DATABASE_PASSWORD: db_password
      - ./app:/srv/app
      - db

    image: postgres:13
    container_name: strapi_v4_db
    restart: unless-stopped
      POSTGRES_DB: app
      POSTGRES_USER: db_username
      POSTGRES_PASSWORD: db_password
      - ./data:/var/lib/postgresql/data

Let me explain the file for you, the Docker Compose file contains two services; the Strapi project we just created named app (it can be named anything) and a database service that the project will connect to.

Run and Verify Project

Now, we can create our Docker containers and enjoy our CMS, let's do it:

Build and run:

docker-compose up -d --build

Verify that both services are running:

docker ps -a

The expected output would be something similar to this:

After it finishes you can go to your browser and get into: http://localhost:8000/admin to create an admin profile, and basically, this is it.

But since this build is a production build, you can't create types, you will need to create them in the development environment, and that is what's next.

Content Types Development

In this section, we will see how to create our content types and update the previously built production environment.

Let's start with how it works, first whatever content type you create from the UI translates into code inside of the Strapi project and that's something that can't be done in the production environment.

Now that's cleared out, let's launch the development environment and create a content type then update the production build.

First, we need to launch our local database for development, but before that let's create an extension file for the database to expose the database port:

Right next to the original docker-compose.yml create a new file:


And paste the following content into it:

version: "3"

      - 5432:5432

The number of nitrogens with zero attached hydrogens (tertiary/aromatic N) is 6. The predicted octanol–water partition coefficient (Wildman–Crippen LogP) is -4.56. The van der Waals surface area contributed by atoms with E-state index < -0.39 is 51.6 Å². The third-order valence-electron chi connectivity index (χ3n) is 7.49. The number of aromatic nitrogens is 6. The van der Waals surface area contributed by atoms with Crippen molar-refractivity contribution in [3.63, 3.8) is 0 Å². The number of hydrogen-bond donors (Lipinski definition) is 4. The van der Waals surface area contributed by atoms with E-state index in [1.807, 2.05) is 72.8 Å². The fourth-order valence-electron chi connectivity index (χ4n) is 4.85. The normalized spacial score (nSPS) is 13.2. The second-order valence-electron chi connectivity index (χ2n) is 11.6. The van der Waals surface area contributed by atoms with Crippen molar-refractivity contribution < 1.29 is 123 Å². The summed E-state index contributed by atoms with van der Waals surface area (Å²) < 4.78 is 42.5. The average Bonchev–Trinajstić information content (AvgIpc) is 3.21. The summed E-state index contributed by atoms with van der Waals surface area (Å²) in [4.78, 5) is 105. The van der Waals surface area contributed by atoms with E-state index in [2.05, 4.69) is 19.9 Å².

Now launch the database only specifying both files:

# In the strapi-v4 directory
docker-compose -f docker-compose.yml -f up -d db

Verify that's the database is created and that it exposes the port we specified:

docker ps -a

Second, we need to launch the Strapi project from within the project's root directory using npm:

# Get into the Strapi project directory
cd app

# Start development server
npm run develop

Like this, the project will connect to the database using the credentials supplied in the database.js file.

Now using your browser head into the admin panel at http://localhost:1337/admin and start creating your content types.

As soon as you create a content type, you will notice that the code in the project's directory changed (some files are created).

We are almost done, we need to update the production environment (which is not the one in your local machine), to do this just launch our previous command:

docker-compose up -d --build

This will re-build the project using the production environment and you can start using the CMS.


Like this, we can say that we built our custom Strapi 4 docker image and containers with ease.

Source code can be found here.

As always, I hope you learned something.